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Bud Grant dies at 79

Was CBS Entertainment president in the '80s

Former CBS Entertainment president B. Donald (Bud) Grant died July 1 in Newport Beach, Calif. He was 79.

Grant joined NBC’s executive training program in 1956 and began his career in television in 1958 at the “Today” show. At NBC he served in a variety of capacities over the next 14 years, including manager of nighttime programs, manager of daytime programs and, for five years, national director of daytime programs.

Grant arrived at CBS in 1972, assuming a post as VP daytime programs, and was named VP of programs at CBS Entertainment in 1977.

He was prexy of CBS Entertainment beginning in 1980 and was responsible for some of the network’s biggest of that era, including “Murder, She Wrote” and “Newhart.” CBS’ fortunes dwindled, however — it was the third-rated network by the fall of 1987 and had been unable to develop new hits — and Grant exited in October of that year to form his own production company, Bud Grant Prods., which had a deal with CBS.

He formed a venture with Tribune a few months after exiting CBS, Grant/Tribune Prods., but Tribune exited the production business and the venture in 1993. He inked deals with the Walt Disney Co. in 1992 and with Warner Bros. TV in 1993.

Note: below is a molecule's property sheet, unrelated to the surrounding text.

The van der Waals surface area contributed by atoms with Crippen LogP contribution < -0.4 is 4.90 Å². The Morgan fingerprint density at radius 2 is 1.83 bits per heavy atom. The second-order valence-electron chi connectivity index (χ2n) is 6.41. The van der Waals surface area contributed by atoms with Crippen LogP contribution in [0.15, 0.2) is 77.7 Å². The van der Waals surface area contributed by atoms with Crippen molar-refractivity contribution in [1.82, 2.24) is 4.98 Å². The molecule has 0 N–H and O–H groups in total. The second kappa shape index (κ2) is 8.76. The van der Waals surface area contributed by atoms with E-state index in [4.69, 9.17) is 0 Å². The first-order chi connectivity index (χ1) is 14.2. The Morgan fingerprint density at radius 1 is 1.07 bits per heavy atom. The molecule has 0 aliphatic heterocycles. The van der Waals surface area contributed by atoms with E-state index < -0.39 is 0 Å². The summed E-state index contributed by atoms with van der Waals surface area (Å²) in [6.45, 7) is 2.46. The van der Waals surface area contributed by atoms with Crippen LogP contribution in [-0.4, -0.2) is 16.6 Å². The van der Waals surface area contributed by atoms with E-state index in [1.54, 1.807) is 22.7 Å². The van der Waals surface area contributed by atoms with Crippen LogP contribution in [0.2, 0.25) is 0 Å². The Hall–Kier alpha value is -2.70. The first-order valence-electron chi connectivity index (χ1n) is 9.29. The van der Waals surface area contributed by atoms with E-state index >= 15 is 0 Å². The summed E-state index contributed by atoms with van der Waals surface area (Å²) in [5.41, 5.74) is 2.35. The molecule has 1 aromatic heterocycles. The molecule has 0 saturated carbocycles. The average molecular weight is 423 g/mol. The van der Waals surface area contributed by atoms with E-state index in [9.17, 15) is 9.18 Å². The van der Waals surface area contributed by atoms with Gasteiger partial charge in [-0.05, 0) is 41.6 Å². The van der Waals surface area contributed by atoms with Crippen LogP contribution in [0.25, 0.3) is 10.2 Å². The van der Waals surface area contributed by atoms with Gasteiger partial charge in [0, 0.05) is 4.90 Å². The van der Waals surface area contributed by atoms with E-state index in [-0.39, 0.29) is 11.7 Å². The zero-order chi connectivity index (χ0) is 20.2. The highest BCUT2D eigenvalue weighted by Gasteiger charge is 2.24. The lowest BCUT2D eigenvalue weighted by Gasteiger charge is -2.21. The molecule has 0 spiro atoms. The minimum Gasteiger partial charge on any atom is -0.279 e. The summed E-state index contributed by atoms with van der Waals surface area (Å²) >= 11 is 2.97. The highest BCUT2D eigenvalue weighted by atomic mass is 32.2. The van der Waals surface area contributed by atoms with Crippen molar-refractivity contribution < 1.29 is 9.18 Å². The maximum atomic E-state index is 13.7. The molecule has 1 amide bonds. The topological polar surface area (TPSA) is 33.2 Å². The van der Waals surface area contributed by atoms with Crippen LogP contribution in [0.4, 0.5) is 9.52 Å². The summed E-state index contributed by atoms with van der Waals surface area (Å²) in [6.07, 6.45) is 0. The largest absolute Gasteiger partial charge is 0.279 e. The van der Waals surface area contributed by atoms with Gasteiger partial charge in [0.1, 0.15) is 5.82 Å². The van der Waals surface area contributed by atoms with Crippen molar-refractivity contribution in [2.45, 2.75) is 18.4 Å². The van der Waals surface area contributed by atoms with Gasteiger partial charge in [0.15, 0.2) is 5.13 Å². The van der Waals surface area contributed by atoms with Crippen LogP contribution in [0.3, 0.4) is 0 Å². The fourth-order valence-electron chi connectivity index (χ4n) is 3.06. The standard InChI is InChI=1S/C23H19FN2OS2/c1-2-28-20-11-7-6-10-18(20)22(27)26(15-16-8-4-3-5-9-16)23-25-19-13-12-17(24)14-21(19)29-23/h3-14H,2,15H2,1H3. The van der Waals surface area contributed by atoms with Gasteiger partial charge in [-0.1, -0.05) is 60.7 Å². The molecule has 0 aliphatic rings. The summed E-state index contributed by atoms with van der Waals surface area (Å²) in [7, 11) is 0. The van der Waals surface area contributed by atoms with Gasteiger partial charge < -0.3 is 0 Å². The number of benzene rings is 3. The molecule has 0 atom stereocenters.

In 1997 Grant’s Third Coast Entertainment was planning an adaptation of a Priscilla Presley bio. At the time, Grant told Variety’s Army Archerd that when he was head of CBS, Gary Smith and Dwight Hemion made a concert special with Presley — just before he died. ” ‘I met with Col. Parker,’ recalls Bud, “and told him I wanted to call the special ‘Elvis’ Last Concert,’ but Parker said, ‘It’s not going to be his last concert — Elvis is going to live forever.’ ”

Grant sued Priscilla Presley in 1998, claiming that she had interfered with production of the biopic, but the litigation ended in a victory for Presley and the film was never made.

Grant was born in Baltimore and graduated from Johns Hopkins U. with a B.S. in business administration. He served in the Coast Guard from 1953-55.

He was a governor of the National Academy of Television Arts & Sciences and a member of the board of the Hollywood Radio & Television Society. Grant was heavily involved in charitable causes and received the Nancy Reagan Award of the Entertainment Industry Council in 1987.

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